dropped. Otherwise, if the packet is considered valid by the IPv6 packet, the packet would be dropped. Otherwise, if the
IPsec implementation at the receiving host and encapsulates a packet is considered valid by the IPsec implementation at the
Router Advertisement message, it is up to the receiving host what receiving host and encapsulates a Router Advertisement message, it
to do with such packet. is up to the receiving host what to do with such a packet.
If a packet is dropped due to this filtering policy, then the packet If a packet is dropped due to this filtering policy, then the packet
drop event should be logged in an implementation-specific manner as a drop event should be logged in an implementation-specific manner as a
security fault. The logging mechanism should include a drop counter security fault. The logging mechanism should include a drop counter
dedicated to RA-Guard packet drops. dedicated to RA-Guard packet drops.
In order to protect current end-node IPv6 implementations, Rule #4 In order to protect current end-node IPv6 implementations, Rule #4
has been defined as a default rule to drop packets that cannot be has been defined as a default rule to drop packets that cannot be
positively identified as not being Router Advertisement (RA) messages positively identified as not being Router Advertisement (RA) messages
(because the packet is a fragment that fails to include the entire (because the packet is a fragment that fails to include the entire
IPv6 header chain). This means that, at least in theory, RA-Guard IPv6 header chain). This means that, at least in theory, RA-Guard
could result in false-positive blocking of some legitimate non-RA could result in false-positive blocking of some legitimate non-RA
packets that could not be positively identified as being non-RA. In packets that could not be positively identified as being non-RA. In
order to reduce the likelihood of false positives, Rule #1 and Rule order to reduce the likelihood of false positives, Rule #1 and Rule
#2 require that packets that would not pass the required validation #2 require that packets that would not pass the required validation
checks for RA messages (Section 6.1.2 of [RFC4861]) be passed without checks for RA messages (Section 6.1.2 of [RFC4861]) be passed without
further inspection. In any case, as noted in further inspection. In any case, as noted in [RFC7112], IPv6 packets
[I-D.ietf-6man-oversized-header-chain], IPv6 packets that fail to that fail to include the entire IPv6 header chain are virtually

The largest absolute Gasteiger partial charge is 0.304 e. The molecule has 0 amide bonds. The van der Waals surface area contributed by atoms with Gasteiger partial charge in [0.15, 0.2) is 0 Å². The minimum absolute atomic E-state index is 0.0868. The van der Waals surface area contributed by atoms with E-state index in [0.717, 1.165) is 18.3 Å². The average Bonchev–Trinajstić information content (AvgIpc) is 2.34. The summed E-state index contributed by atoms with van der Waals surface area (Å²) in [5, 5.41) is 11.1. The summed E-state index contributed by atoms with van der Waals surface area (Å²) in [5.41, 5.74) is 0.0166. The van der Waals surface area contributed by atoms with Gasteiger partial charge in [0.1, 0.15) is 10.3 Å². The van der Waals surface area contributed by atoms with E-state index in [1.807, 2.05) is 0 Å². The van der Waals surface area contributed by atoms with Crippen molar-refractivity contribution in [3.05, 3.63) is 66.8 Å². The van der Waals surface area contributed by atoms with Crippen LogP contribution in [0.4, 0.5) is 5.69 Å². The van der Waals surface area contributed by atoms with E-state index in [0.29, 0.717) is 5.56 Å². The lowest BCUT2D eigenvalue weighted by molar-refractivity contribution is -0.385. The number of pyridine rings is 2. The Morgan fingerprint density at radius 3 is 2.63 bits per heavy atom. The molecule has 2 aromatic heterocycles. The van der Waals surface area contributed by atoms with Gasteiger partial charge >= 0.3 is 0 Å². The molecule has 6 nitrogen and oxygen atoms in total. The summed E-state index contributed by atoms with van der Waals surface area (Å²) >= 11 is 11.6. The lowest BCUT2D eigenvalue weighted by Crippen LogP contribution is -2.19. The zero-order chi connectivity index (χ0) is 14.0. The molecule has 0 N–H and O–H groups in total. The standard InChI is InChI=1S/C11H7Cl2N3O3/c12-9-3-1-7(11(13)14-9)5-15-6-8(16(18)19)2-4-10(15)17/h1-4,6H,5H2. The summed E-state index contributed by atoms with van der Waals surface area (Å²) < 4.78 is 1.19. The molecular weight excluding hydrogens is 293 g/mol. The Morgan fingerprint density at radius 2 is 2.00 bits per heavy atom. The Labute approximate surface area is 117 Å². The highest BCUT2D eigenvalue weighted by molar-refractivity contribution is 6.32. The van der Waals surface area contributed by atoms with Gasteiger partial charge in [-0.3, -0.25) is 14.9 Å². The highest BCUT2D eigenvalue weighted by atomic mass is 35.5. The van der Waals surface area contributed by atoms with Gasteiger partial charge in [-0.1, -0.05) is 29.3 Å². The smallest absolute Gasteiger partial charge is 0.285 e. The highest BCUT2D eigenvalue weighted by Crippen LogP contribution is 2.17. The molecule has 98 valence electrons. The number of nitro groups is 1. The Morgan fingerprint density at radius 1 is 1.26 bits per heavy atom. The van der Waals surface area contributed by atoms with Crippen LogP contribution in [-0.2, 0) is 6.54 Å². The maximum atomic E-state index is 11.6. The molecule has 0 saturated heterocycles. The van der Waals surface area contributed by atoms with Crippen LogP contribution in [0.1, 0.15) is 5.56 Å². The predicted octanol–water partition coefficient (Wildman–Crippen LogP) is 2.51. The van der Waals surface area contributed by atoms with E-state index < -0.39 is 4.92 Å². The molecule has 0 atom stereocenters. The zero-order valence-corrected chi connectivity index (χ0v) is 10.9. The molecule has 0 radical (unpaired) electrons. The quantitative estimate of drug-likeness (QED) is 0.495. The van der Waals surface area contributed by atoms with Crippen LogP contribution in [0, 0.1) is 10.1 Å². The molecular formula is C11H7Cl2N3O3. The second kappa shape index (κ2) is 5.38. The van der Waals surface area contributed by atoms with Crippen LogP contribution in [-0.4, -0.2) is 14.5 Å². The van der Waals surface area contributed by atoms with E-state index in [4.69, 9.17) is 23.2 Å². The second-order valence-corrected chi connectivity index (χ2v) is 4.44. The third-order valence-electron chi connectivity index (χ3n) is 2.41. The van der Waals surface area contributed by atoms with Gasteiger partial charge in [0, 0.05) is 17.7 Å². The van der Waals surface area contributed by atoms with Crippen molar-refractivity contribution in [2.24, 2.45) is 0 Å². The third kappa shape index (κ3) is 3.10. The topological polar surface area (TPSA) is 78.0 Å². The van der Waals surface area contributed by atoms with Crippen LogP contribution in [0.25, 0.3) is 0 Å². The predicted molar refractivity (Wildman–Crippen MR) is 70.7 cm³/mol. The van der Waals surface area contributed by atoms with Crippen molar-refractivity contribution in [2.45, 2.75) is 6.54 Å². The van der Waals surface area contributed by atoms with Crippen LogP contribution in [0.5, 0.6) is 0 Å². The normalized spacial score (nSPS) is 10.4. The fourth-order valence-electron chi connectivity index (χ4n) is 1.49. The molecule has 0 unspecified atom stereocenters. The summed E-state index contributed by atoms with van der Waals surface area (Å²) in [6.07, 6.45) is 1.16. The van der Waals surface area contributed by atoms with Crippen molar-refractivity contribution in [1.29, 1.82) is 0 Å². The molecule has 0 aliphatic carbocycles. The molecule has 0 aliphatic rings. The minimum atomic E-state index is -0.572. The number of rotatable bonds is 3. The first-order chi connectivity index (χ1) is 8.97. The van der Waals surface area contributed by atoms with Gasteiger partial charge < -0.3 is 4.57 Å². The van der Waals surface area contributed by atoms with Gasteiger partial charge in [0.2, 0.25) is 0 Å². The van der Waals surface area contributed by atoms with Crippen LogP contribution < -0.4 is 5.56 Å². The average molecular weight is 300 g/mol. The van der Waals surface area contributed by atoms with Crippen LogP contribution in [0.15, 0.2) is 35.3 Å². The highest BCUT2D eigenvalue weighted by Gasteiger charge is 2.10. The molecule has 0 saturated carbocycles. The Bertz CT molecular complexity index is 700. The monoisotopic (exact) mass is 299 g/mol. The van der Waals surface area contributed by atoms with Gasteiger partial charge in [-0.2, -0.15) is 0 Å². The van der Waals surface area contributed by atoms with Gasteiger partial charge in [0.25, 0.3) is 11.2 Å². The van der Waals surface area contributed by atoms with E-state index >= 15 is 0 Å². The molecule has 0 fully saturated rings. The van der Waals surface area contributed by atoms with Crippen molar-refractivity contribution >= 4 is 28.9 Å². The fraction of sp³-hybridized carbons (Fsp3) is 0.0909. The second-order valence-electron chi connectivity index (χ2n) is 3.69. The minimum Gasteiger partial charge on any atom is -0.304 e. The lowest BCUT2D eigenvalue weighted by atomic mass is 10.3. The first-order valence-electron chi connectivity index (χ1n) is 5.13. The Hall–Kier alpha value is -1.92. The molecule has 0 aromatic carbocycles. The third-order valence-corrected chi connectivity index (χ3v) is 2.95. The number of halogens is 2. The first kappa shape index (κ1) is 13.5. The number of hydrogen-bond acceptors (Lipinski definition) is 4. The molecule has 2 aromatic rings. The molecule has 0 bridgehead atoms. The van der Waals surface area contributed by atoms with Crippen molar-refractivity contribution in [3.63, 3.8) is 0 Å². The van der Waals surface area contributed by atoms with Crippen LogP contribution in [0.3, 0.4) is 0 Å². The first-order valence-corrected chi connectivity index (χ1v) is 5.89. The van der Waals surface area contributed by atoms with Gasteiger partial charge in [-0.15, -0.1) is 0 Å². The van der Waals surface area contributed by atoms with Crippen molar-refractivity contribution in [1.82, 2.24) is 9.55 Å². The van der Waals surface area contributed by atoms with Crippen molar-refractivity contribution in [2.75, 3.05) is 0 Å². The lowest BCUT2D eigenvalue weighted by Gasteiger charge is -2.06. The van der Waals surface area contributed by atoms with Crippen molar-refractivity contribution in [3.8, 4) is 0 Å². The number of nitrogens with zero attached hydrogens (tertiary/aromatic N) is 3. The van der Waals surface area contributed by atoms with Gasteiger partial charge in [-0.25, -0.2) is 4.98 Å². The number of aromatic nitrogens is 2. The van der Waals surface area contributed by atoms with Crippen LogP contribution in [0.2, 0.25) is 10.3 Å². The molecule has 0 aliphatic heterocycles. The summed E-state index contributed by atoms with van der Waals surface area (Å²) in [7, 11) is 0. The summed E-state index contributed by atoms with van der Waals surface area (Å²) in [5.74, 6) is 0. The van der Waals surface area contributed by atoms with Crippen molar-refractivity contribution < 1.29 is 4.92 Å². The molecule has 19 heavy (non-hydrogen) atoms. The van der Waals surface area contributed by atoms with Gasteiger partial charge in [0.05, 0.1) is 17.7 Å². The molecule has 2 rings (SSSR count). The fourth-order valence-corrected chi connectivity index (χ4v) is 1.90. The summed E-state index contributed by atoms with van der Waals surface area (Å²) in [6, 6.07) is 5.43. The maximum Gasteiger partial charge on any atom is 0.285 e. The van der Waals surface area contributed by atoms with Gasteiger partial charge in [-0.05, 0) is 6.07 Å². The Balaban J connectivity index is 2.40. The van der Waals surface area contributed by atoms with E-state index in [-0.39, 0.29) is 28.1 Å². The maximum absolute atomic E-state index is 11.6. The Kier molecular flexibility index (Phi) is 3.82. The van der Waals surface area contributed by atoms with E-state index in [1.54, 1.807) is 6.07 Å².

include the entire IPv6 header chain are virtually impossible to impossible to police with state-less filters and firewalls and,
police with state-less filters and firewalls, and hence are unlikely hence, are unlikely to survive in real networks. [RFC7112] requires
to survive in real networks. [I-D.ietf-6man-oversized-header-chain] that hosts employing fragmentation include the entire IPv6 header
requires that hosts employing fragmentation include the entire IPv6 chain in the First Fragment (the fragment with the Fragment Offset
header chain in the first fragment (the fragment with the Fragment set to 0), thus eliminating the aforementioned false positives.
Offset set to 0), thus eliminating the aforementioned false
positives.
This filtering policy assumes that host implementations require that This filtering policy assumes that host implementations require that
the IPv6 Source Address of ICMPv6 Router Advertisement messages be a the IPv6 Source Address of ICMPv6 Router Advertisement messages be a
link-local address, and that they discard the packet if this check link-local address and that they discard the packet if this check
fails, as required by the current IETF specifications [RFC4861]. fails, as required by the current IETF specifications [RFC4861].
Additionally, it assumes that hosts require the Hop Limit of Neighbor Additionally, it assumes that hosts require the Hop Limit of Neighbor
Discovery messages to be 255, and discard those packets otherwise. Discovery messages to be 255, and that they discard those packets
otherwise.
The aforementioned filtering rules implicitly handle the case of The aforementioned filtering rules implicitly handle the case of
fragmented packets: if the RA-Guard device fails to identify the fragmented packets: if the RA-Guard device fails to identify the
upper-layer protocol as a result of the use of fragmentation, the upper-layer protocol as a result of the use of fragmentation, the
corresponding packets would be dropped. corresponding packets would be dropped.
Finally, we note that IPv6 implementations that allow overlapping Finally, we note that IPv6 implementations that allow overlapping
fragments (i.e. that do not comply with [RFC5722]) might still be fragments (i.e., that do not comply with [RFC5722]) might still be
subject of RA-based attacks. However, a recent assessment of IPv6 subject of RA-based attacks. However, a recent assessment of IPv6
implementations [SI6-FRAG] with respect to their fragment reassembly implementations [SI6-FRAG] with respect to their fragment reassembly
policy seems to indicate that most current implementations comply policy seems to indicate that most current implementations comply
with [RFC5722]. with [RFC5722].
4. Other Implications 4. Other Implications
A similar concept to that of "RA-Guard" has been implemented for A similar concept to that of RA-Guard has been implemented for
protecting against forged DHCPv6 messages. Such protection can be protecting against forged DHCPv6 messages. Such protection can be
circumvented with the same techniques discussed in this document, and circumvented with the same techniques discussed in this document, and
the counter-measures for such evasion attack are analogous to those the countermeasures for such evasion attack are analogous to those